I left my house in Columbus, Georgia at 5:15 am and arrived at the Days’ Cottages at 12:15–7 hours door to door. I flew into Boston, a rented convertible waiting for me, but the forecast was for wind, rain, and cold–all six days. And it was pouring as I ducked into the rental car office to change the convertible to an SUV.
Other than being disappointed I wouldn’t be biking into Provincetown for lunch, the forecast couldn’t have made me happier. There’s so much pressure to do things when the sun is out. And I feel best in cool weather–the prospect of 55 in June was like some kind of miracle.
I had biked to these cottages before and seen them from the outside, but I really had no idea what to expect from the inside. I knew there was no TV–which I was looking forward to. I packed my portable speakers, but I never used them, preferring the sound of the waves.
I also knew from the web that all the cottages were exactly alike inside: a living room with a comfortable cot (that turned out to be a sofa), and ten windows, of which five overlook the bay; two bedrooms each with a double bed; a kitchen fully equipped for cooking with a gas stove, refrigerator, and continuous hot water; and a bathroom with shower. “Also furnished with each cottage is bed linen, dinnerware with cutlery, gas, and electric lights.” [emphasis mine]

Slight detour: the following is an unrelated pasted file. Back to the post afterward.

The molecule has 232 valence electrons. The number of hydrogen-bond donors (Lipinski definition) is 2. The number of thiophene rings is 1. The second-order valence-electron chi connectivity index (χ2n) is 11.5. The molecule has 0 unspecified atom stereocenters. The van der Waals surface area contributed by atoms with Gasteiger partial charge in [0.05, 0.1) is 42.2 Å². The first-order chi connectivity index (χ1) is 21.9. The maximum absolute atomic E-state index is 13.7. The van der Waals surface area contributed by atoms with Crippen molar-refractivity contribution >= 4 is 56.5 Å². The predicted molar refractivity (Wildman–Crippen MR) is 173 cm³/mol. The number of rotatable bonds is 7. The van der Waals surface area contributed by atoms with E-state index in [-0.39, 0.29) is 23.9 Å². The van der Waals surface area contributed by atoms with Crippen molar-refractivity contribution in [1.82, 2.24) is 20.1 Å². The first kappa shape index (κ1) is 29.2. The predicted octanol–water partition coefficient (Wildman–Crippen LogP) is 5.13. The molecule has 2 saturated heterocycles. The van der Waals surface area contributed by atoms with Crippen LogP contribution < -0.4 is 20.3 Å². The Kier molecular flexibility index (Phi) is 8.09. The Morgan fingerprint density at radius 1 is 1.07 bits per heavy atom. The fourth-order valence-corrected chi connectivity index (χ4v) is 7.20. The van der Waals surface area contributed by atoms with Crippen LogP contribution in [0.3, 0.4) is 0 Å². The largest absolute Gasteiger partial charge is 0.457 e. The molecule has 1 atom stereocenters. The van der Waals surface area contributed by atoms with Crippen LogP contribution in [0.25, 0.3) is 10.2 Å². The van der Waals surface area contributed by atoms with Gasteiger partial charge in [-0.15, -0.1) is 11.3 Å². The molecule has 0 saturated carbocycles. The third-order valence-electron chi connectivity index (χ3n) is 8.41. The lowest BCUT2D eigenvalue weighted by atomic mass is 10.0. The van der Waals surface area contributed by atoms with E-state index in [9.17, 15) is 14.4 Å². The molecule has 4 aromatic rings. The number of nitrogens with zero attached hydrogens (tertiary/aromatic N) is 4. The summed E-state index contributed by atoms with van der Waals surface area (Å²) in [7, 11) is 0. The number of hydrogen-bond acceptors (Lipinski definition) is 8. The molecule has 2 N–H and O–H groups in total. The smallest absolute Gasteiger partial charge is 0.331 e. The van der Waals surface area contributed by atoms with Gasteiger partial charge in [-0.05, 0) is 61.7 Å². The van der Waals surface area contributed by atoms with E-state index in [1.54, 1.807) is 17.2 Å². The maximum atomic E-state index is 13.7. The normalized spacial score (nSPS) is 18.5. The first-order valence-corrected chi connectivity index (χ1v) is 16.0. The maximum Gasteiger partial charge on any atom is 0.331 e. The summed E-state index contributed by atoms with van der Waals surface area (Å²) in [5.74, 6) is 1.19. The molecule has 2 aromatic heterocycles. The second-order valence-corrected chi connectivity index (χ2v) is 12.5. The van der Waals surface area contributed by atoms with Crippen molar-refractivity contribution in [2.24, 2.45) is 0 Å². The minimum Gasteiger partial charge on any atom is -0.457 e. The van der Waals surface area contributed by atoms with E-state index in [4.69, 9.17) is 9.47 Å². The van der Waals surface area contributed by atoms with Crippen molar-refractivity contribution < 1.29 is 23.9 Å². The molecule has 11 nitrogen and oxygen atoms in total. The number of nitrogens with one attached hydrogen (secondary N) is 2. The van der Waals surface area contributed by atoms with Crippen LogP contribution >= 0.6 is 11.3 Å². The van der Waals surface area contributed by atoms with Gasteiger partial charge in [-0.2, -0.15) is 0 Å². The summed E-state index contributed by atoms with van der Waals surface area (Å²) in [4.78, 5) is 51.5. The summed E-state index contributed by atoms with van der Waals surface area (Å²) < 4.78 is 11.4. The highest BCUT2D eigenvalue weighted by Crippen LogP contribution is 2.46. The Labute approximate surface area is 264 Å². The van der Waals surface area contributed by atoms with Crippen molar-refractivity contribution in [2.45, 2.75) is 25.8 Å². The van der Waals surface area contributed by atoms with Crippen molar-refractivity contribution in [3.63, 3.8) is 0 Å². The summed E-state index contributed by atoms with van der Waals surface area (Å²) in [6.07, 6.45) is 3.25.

I wanted to stay there at least once.
But I fell in love–with the bare walls, the spare furnishings, the lack of things, the fixtures.
A fixture is defined as:
something securely, and usually permanently, attached or appended, as to a house….
*click on a photo to enlarge or to see as slideshow
Other posts in the series:
Enjoy your stay. Looks like a great place and me, living in Boston, could access them easily during the year. May do that next year, perhaps in the off season!
You could get to them easily, Tracy. Unfortunately, they are boarded up during the winter. See http://catchingdays.cynthianewberrymartin.com/2012/02/27/winter-days/.
And I should have said I was there the first week in June-now I’m back home missing my little cottage.
I’d love the reprieve of a no sun day (or week) too. There’s something about being able to just stay in and hunker down to read, write, reflect or journal. Or simply do nothing. Or walk outside when others avoid it. To me, all of the above spell “true retreating.”
And that’s just what I did, Debra–read, wrote, and walked on the beach with a sweater under my rain jacket and ultimately, the hood on my head
Oh my goodness, I really want a week there now. Or two. I agree with Debra about hunker-down time. But I can’t help but wonder: What did you eat?
Well…there’s a wonderful little grocery store that has just about everything across from the cottages–you can see a photo of it on the days’ cottages website. For breakfast, yogurt and fruit or a cranberry muffin. For lunch and dinner, sometimes I drove into Provincetown and ate lobster or ordered a lobster roll to take back to eat looking at the ocean. One rainy night I made tomato soup with milk, crunched saltine crackers and shredded cheddar cheese on top….
Have a wonderful time. I hope that at the end of your stay you feel full, like you got to have a long long chat with a dear friend. Enjoy the solitude.
Thanks, Tina. I did.
You should come to Maine next time if you like cool, wet summers. How wonderful, though, to stay in an inspirational place. The simple fixtures are especially appealing. This is life pared down to the basics, without distractions. Listen to the sea and write away!
“life pared down to the basics”–yes, and it felt just right.